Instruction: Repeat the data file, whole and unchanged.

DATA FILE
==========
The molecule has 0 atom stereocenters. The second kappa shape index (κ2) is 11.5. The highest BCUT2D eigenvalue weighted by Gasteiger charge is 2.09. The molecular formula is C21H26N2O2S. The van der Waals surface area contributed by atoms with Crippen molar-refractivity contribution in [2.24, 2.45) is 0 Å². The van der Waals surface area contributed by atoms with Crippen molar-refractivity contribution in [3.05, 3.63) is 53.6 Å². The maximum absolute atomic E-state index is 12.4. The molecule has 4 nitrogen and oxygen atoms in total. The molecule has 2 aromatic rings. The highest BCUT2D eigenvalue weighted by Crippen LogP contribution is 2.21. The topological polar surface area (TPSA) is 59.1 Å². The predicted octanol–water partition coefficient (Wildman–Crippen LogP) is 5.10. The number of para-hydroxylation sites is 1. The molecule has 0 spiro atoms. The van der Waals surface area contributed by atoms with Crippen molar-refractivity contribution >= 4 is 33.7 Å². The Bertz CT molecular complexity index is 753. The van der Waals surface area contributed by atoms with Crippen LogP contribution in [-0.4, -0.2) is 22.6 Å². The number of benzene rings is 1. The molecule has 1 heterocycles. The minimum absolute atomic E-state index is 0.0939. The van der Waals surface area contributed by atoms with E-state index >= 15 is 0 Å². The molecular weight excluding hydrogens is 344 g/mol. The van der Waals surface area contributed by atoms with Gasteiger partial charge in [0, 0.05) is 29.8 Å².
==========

The molecule has 0 atom stereocenters. The second kappa shape index (κ2) is 11.5. The highest BCUT2D eigenvalue weighted by Gasteiger charge is 2.09. The molecular formula is C21H26N2O2S. The van der Waals surface area contributed by atoms with Crippen molar-refractivity contribution in [2.24, 2.45) is 0 Å². The van der Waals surface area contributed by atoms with Crippen molar-refractivity contribution in [3.05, 3.63) is 53.6 Å². The maximum absolute atomic E-state index is 12.4. The molecule has 4 nitrogen and oxygen atoms in total. The molecule has 2 aromatic rings. The highest BCUT2D eigenvalue weighted by Crippen LogP contribution is 2.21. The topological polar surface area (TPSA) is 59.1 Å². The predicted octanol–water partition coefficient (Wildman–Crippen LogP) is 5.10. The number of para-hydroxylation sites is 1. The molecule has 0 spiro atoms. The van der Waals surface area contributed by atoms with Crippen molar-refractivity contribution >= 4 is 33.7 Å². The Bertz CT molecular complexity index is 753. The van der Waals surface area contributed by atoms with Crippen LogP contribution in [-0.4, -0.2) is 22.6 Å². The number of benzene rings is 1. The molecule has 1 heterocycles. The minimum absolute atomic E-state index is 0.0939. The van der Waals surface area contributed by atoms with E-state index >= 15 is 0 Å². The molecular weight excluding hydrogens is 344 g/mol. The van der Waals surface area contributed by atoms with Gasteiger partial charge in [0, 0.05) is 29.8 Å².